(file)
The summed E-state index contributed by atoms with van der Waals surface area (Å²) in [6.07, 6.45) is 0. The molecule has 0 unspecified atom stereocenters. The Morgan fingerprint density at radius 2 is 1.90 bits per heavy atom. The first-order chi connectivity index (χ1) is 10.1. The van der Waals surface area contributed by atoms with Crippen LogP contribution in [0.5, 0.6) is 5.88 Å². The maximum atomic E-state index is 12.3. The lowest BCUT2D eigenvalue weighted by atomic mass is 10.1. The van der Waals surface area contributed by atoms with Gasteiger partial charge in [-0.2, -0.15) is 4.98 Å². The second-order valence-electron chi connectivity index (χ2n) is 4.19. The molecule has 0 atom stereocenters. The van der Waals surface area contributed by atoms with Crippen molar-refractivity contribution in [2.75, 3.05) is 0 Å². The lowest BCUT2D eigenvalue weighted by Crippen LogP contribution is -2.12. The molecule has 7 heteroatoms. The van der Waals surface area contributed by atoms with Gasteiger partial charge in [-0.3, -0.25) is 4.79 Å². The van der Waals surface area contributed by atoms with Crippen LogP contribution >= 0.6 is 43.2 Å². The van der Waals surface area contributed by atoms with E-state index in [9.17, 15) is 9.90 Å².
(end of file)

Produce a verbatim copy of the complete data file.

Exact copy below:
The summed E-state index contributed by atoms with van der Waals surface area (Å²) in [6.07, 6.45) is 0. The molecule has 0 unspecified atom stereocenters. The Morgan fingerprint density at radius 2 is 1.90 bits per heavy atom. The first-order chi connectivity index (χ1) is 10.1. The van der Waals surface area contributed by atoms with Crippen LogP contribution in [0.5, 0.6) is 5.88 Å². The maximum atomic E-state index is 12.3. The lowest BCUT2D eigenvalue weighted by atomic mass is 10.1. The van der Waals surface area contributed by atoms with Gasteiger partial charge in [-0.2, -0.15) is 4.98 Å². The second-order valence-electron chi connectivity index (χ2n) is 4.19. The molecule has 0 atom stereocenters. The van der Waals surface area contributed by atoms with Crippen molar-refractivity contribution in [2.75, 3.05) is 0 Å². The lowest BCUT2D eigenvalue weighted by Crippen LogP contribution is -2.12. The molecule has 7 heteroatoms. The van der Waals surface area contributed by atoms with Gasteiger partial charge in [-0.3, -0.25) is 4.79 Å². The van der Waals surface area contributed by atoms with Crippen LogP contribution >= 0.6 is 43.2 Å². The van der Waals surface area contributed by atoms with E-state index in [9.17, 15) is 9.90 Å².